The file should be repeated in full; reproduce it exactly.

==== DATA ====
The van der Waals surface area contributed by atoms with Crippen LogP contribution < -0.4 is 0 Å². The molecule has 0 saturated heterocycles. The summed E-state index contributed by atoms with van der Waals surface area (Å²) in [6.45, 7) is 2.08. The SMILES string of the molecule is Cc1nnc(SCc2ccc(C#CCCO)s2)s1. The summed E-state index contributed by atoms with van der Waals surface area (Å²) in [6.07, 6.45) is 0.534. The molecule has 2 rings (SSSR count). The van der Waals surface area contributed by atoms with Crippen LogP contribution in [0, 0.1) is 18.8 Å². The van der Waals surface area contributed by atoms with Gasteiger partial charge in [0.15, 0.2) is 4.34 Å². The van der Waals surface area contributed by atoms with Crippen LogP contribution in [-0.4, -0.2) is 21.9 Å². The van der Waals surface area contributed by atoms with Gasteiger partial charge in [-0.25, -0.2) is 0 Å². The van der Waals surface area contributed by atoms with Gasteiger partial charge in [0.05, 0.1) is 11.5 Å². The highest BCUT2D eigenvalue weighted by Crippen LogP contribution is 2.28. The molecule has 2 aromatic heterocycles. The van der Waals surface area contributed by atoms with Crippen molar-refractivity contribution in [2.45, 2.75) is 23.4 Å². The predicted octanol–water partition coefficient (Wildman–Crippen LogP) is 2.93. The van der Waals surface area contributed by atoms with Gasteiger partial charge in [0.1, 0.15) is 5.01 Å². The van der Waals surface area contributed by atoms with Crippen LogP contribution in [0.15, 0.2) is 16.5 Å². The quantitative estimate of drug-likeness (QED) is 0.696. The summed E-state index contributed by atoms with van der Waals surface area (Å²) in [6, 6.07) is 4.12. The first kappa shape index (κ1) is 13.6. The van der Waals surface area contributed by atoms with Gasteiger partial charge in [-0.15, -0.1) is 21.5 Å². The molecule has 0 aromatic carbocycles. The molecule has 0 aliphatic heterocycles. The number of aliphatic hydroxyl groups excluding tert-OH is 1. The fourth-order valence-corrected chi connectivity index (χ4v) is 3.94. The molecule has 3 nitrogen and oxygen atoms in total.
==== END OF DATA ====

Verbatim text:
The van der Waals surface area contributed by atoms with Crippen LogP contribution < -0.4 is 0 Å². The molecule has 0 saturated heterocycles. The summed E-state index contributed by atoms with van der Waals surface area (Å²) in [6.45, 7) is 2.08. The SMILES string of the molecule is Cc1nnc(SCc2ccc(C#CCCO)s2)s1. The summed E-state index contributed by atoms with van der Waals surface area (Å²) in [6.07, 6.45) is 0.534. The molecule has 2 rings (SSSR count). The van der Waals surface area contributed by atoms with Crippen LogP contribution in [0, 0.1) is 18.8 Å². The van der Waals surface area contributed by atoms with Gasteiger partial charge in [0.15, 0.2) is 4.34 Å². The van der Waals surface area contributed by atoms with Crippen LogP contribution in [-0.4, -0.2) is 21.9 Å². The van der Waals surface area contributed by atoms with Gasteiger partial charge in [-0.25, -0.2) is 0 Å². The van der Waals surface area contributed by atoms with Gasteiger partial charge in [0.05, 0.1) is 11.5 Å². The highest BCUT2D eigenvalue weighted by Crippen LogP contribution is 2.28. The molecule has 2 aromatic heterocycles. The van der Waals surface area contributed by atoms with Crippen molar-refractivity contribution in [2.45, 2.75) is 23.4 Å². The predicted octanol–water partition coefficient (Wildman–Crippen LogP) is 2.93. The van der Waals surface area contributed by atoms with Gasteiger partial charge in [0.1, 0.15) is 5.01 Å². The van der Waals surface area contributed by atoms with Crippen LogP contribution in [0.15, 0.2) is 16.5 Å². The quantitative estimate of drug-likeness (QED) is 0.696. The summed E-state index contributed by atoms with van der Waals surface area (Å²) in [6, 6.07) is 4.12. The first kappa shape index (κ1) is 13.6. The van der Waals surface area contributed by atoms with Gasteiger partial charge in [-0.15, -0.1) is 21.5 Å². The molecule has 0 aromatic carbocycles. The molecule has 0 aliphatic heterocycles. The number of aliphatic hydroxyl groups excluding tert-OH is 1. The fourth-order valence-corrected chi connectivity index (χ4v) is 3.94. The molecule has 3 nitrogen and oxygen atoms in total.